After winning the competition and becoming the King's Champion, life has become a daily challenge for Celaena. As Champion she is the tool of her King, sent to deal with those brave or foolish enough to stand in his way. It feels as though she is in a nightmare, with the ones she loves starting to keep their distance from her and what she represents. The worst part is that the King seems to revel in the bloodshed, each severed head or token of identity accepted with a gloating calm. It seems as though Celaena has settled back into her old ways, an assassin who is the perfect tool for a ruthless and blood thirsty King.
But Celaena is not the perfect tool she appears, she is quietly defying the King and everything he stands for by offering his targets a choice - give up their names and flee for their lives to a land far away, or die by her hand. Life would be so much easier if she could tell her friends the truth, it would stop them withdrawing from her, judging her with false beliefs. It is a delicate balancing act to maintain, treading a careful path of trust and honestly, and secrets kept to keep those she loves safe from harm. When the unthinkable happens and one of the people she loves most is taken from her, the controlled veneer of civility and control snaps and she turns into something that none of them recognise. With a new danger on the horizon Celaena is about to face one of the biggest challenges of all - controlling the darkness inside herself.
I first read Throne of glass over two years ago, so one of the first things I did before reading Crown of midnight was to pick up a copy of Throne of glass and read it again - and I am glad I did because part of the richness and experience of reading Crown of midnight comes from reading Throne of glass. I was instantly captured once again buy Celaena and her world, a world that doesn't shield it's predominantly teen audience from the brutality and horrors of the world - this is a gritty and thoroughly engaging world that leaves you in no doubt that something dark and dangerous stalks the land (other than Celaena that is).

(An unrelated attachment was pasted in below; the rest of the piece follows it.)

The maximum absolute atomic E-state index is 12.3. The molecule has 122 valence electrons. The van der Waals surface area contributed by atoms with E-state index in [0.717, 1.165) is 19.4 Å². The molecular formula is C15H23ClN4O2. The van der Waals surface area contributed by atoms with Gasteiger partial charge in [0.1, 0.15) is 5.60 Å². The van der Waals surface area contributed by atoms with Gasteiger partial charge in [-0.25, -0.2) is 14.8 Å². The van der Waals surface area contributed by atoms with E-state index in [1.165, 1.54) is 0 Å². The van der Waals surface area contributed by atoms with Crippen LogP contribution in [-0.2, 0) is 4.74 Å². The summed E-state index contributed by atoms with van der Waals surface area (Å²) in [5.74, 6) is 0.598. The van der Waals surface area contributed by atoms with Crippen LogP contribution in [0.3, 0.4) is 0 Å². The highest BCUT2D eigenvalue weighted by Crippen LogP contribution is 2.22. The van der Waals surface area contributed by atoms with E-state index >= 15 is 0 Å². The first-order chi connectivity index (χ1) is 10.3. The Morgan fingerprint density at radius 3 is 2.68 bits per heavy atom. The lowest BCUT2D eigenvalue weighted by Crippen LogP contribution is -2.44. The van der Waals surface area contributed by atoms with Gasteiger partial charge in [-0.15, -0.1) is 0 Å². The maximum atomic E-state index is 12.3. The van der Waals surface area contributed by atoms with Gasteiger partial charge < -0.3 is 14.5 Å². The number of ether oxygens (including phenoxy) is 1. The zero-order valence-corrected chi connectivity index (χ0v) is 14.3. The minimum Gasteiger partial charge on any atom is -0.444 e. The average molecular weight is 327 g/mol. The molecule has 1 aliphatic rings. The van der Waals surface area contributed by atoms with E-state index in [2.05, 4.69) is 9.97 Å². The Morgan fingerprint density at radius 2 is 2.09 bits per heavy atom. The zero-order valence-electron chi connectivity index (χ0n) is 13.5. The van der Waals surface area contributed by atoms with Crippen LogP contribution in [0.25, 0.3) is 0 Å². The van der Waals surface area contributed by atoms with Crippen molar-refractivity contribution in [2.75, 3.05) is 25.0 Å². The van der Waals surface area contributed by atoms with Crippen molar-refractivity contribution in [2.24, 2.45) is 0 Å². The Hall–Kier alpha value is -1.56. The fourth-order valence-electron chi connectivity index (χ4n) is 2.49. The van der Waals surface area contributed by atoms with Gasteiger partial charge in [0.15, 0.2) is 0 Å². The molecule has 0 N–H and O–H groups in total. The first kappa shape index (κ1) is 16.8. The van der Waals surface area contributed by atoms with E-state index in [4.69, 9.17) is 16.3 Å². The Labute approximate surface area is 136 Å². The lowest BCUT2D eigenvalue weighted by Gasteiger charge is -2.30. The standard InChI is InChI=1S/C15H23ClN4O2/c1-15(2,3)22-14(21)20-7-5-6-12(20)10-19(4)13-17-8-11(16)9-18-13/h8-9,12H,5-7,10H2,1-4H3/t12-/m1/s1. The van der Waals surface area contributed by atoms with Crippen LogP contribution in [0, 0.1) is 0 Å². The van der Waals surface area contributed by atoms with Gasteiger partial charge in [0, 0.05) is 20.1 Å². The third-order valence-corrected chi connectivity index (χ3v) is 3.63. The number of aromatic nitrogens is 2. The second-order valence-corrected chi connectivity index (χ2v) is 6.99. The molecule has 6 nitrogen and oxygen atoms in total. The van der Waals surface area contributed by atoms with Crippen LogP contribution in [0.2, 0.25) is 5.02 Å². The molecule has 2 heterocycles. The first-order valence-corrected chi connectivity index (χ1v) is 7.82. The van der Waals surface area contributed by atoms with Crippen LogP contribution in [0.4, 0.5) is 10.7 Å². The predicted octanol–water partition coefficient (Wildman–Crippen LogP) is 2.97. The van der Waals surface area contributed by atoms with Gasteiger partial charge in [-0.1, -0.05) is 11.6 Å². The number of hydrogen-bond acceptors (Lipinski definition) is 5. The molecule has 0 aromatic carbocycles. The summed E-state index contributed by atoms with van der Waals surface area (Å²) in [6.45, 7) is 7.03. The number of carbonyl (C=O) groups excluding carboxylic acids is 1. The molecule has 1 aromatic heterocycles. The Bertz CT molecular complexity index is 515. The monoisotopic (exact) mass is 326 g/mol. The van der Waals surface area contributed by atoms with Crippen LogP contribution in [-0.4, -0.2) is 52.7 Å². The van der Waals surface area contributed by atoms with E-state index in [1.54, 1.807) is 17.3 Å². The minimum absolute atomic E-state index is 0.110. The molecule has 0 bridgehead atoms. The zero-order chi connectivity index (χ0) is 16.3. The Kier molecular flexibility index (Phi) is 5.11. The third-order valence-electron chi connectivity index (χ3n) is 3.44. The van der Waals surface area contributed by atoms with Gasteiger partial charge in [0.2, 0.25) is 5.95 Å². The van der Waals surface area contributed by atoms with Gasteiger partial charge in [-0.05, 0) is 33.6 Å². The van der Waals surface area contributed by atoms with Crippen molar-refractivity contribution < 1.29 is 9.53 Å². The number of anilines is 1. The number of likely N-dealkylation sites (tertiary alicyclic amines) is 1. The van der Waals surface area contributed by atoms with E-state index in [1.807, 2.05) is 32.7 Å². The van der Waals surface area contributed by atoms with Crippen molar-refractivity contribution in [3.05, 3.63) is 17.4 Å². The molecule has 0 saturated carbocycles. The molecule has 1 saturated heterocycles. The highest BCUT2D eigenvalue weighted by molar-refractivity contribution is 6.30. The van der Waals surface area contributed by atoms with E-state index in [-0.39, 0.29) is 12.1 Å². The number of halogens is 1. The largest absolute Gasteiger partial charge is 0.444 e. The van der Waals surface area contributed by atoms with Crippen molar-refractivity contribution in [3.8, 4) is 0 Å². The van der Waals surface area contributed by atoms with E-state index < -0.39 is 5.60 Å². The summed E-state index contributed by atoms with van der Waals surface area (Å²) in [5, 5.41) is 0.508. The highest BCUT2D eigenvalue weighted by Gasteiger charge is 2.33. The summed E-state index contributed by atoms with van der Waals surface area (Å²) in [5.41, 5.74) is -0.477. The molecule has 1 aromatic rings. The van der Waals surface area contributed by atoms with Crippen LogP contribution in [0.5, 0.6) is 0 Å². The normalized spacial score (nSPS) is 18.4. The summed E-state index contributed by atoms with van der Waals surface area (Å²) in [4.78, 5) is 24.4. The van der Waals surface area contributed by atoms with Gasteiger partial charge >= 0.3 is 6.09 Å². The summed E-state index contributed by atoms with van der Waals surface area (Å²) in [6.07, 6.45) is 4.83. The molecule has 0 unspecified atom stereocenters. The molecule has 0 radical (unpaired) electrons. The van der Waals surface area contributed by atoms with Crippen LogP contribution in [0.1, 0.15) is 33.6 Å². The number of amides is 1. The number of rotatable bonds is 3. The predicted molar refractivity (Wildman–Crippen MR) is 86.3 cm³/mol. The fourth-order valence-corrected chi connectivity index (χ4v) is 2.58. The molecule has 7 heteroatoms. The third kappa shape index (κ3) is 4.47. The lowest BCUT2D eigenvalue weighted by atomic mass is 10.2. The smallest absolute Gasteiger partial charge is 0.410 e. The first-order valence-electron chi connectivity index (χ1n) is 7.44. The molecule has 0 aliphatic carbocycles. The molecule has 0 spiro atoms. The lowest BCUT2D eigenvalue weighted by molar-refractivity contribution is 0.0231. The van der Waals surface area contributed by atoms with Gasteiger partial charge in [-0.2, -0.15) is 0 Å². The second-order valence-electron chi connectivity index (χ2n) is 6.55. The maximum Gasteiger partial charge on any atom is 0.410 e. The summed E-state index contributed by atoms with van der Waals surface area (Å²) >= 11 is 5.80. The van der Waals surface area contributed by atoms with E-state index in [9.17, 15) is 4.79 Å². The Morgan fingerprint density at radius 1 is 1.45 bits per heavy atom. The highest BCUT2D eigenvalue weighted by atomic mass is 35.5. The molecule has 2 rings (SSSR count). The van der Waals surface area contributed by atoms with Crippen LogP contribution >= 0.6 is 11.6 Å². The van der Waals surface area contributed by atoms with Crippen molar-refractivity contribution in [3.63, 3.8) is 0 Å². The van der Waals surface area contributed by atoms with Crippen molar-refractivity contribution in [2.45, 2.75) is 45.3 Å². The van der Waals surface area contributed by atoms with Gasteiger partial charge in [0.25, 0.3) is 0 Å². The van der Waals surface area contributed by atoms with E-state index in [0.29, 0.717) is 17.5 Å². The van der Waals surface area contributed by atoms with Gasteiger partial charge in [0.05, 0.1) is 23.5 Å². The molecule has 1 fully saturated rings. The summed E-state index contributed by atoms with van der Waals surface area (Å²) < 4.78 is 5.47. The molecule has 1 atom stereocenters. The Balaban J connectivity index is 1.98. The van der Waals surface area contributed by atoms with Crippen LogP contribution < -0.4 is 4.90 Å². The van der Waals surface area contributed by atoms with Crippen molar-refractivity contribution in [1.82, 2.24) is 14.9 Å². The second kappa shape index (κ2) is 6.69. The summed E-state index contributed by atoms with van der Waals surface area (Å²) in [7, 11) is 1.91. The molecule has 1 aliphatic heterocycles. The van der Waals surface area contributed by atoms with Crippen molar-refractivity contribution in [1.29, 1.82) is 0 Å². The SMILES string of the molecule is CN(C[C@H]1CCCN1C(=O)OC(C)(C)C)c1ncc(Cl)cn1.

Too many fantasy books for teens stick to a light and fluffy path, almost as if the author doesn't believe their teen audience can handle the truth, or worried that the parents will object if it is too realistic. Maas has walked a fine line with her stories, weaving together a completely believable world of intrigue, danger, and violence that could easily have happened in the past - or could be happening right now on another world. Her characters are richly imagined, fully formed and ready to engage fully with their world. You soon find that each character is perfect with their imperfections, their flaws and faults are what make them perfect. There are archetypes of characters here, but they are not what you would expect - not surprising for a series loosely based on the Cinderella story (where just happens to be an assassin rather than waiting for a fairy godmother to save her).
I am very much looking forward to reading the next two books in the series, and I am thrilled to know she will be visiting Auckland soon and that I will get to meet her - hopefully not as a gushing fangirl! Hopefully Maas will continue to write long after she has finished this series as she is a very talented author and is filling a much needed niche in the teens market - writing stories that talk up to teens and treat them as equals rather than talking down to teens or smothering them in written cotton wool.
If you like this book then try:
- Throne of glass by Sarah J. Maas
- A court of thorns and roses by Sarah J. Maas
- Ink and bone by Rachel Caine
- Arrows of the queen by Mercedes Lackey
- The kiss of deception by Mary E. Pearson
- Graceling by Kristin Cashore
- Grave mercy by Robin LaFevers
- The hunt by Andrew Fukuda
- Dragonsong by Anne McCaffrey
- The pledge by Kimberly Derting
- Vessel by Sarah Beth Durst
- Daughter of smoke and bone by Laini Taylor
- The demon trapper's daughter by Jana Oliver
Reviewed by Brilla